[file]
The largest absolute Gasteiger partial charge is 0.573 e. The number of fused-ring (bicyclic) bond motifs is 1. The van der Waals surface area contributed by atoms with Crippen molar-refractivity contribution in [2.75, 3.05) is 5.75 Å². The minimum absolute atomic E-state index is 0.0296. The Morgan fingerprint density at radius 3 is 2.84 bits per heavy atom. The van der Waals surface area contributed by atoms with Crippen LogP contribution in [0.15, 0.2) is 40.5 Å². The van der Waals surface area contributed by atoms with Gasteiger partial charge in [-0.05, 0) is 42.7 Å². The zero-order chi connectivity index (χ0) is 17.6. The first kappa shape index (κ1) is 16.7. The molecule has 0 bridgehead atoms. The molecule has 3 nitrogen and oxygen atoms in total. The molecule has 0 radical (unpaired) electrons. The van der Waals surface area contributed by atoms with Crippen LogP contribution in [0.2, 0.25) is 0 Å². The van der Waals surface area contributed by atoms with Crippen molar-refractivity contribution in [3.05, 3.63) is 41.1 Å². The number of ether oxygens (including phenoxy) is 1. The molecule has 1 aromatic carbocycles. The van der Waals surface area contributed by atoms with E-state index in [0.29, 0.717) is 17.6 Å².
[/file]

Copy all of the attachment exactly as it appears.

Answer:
The largest absolute Gasteiger partial charge is 0.573 e. The number of fused-ring (bicyclic) bond motifs is 1. The van der Waals surface area contributed by atoms with Crippen molar-refractivity contribution in [2.75, 3.05) is 5.75 Å². The minimum absolute atomic E-state index is 0.0296. The Morgan fingerprint density at radius 3 is 2.84 bits per heavy atom. The van der Waals surface area contributed by atoms with Crippen LogP contribution in [0.15, 0.2) is 40.5 Å². The van der Waals surface area contributed by atoms with Gasteiger partial charge in [-0.05, 0) is 42.7 Å². The zero-order chi connectivity index (χ0) is 17.6. The first kappa shape index (κ1) is 16.7. The molecule has 0 bridgehead atoms. The molecule has 3 nitrogen and oxygen atoms in total. The molecule has 0 radical (unpaired) electrons. The van der Waals surface area contributed by atoms with Crippen LogP contribution in [0.2, 0.25) is 0 Å². The van der Waals surface area contributed by atoms with Crippen molar-refractivity contribution in [3.05, 3.63) is 41.1 Å². The number of ether oxygens (including phenoxy) is 1. The molecule has 1 aromatic carbocycles. The van der Waals surface area contributed by atoms with E-state index in [0.29, 0.717) is 17.6 Å².